Perhaps the greatest present from all this was that it raised my compassion, and my empathy, so that I can take this experience and in turn use it to help others in my life and profession. It has provided me with some essential tools to use as a therapist and support person.

Any event, small or big, can have a greatly traumatic or vital effect on our lives. The severity does not depend on the size of the event, rather on the emotional impact it has on each of us, and how we experience it. What can be highly traumatic for one can be nothing for another.

A seemingly small act of a mother, one day telling her child they are stupid, can have a larger or similar effect on someone in the long run, than the effect sexual abuse or loss of a family member or friend can have on another. We cannot judge people’s emotions or impose ours based on our own perceptions, values, beliefs, and the way we live our own life. Every person is different with individual needs, journeys and paths.

“I’m glad I lost myself, cuz I’m gonna create a better one now.” ~ Nouf Alfadl

Before the accident, I viewed life as an adventure, a place of mystery and excitement. After the accident, I managed to regain this sense, the magic returned, perhaps becoming even stronger. This provided an inner strength, a belief in myself, a trust in the world that no matter what happens, we can rise up and endure it all. No matter what comes, I would choose to see the beautiful things, to laugh and take in all the wonderful gifts life has to offer.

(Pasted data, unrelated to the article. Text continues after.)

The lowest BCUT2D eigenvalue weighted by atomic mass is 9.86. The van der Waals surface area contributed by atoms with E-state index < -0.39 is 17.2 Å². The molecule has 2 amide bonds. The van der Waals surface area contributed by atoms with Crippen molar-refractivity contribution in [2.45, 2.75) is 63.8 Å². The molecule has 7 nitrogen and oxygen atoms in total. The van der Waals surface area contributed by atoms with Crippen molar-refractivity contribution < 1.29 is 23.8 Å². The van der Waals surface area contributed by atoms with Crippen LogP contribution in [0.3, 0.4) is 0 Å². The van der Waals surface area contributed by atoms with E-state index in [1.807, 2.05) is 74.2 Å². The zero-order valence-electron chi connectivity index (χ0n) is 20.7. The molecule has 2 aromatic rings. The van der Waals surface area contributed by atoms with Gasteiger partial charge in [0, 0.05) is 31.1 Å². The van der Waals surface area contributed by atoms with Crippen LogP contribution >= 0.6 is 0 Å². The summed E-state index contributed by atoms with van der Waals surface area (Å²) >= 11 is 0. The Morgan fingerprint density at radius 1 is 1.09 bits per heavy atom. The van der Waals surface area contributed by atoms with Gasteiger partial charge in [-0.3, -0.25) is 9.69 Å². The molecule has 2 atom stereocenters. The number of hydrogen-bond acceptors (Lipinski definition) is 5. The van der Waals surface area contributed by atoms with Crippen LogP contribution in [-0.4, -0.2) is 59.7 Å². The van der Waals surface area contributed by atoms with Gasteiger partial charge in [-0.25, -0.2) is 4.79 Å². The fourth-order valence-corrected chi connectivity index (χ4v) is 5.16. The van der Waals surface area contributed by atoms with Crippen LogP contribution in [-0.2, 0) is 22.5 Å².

I was forced to turn within and be my own support system, to believe in myself.

Life comes with its ups and downs. Giving us the tools to learn, expand, grow and truly get in touch with who we are. We can lose our legs, our arms, our voice, our sight, but that which cannot be taken from us is our being.

When you lose everything, you come to understand the value and the importance of life and so much more. How fortunate humans are to have been given the gift of living, breathing, feeling and moving. That in itself is the greatest gift of all. If I could turn back time and change this event, would I? Absolutely not.

I am incredibly grateful for this experience, and every moment of my life, as it has brought me to where I am now, and I look forward to both the good and bad that lie ahead: the sorrows, joys, traumas, laughs, tears, hugs, disappointments and love. I await with open arms.

“Hardships often prepare ordinary people for an extraordinary destiny.” ~ C.S. Lewis


GaiaGiakalliGaia (Γαία) Giakalli is a therapist, writer, photographer, dancer, cultural anthropologist and nature-dweller. She loves creativity, and nature, especially trees. Her passion is connecting people with nature, in which she has spent most of her life in solitude, contemplating and enjoying its wisdom, and empowering people to be their authentic selves, reconnecting them to their true essence and calling in life. You can connect with her on The Tree Mouseion of Creativity, Gaia Giakalli World Productions, Facebook or Twitter.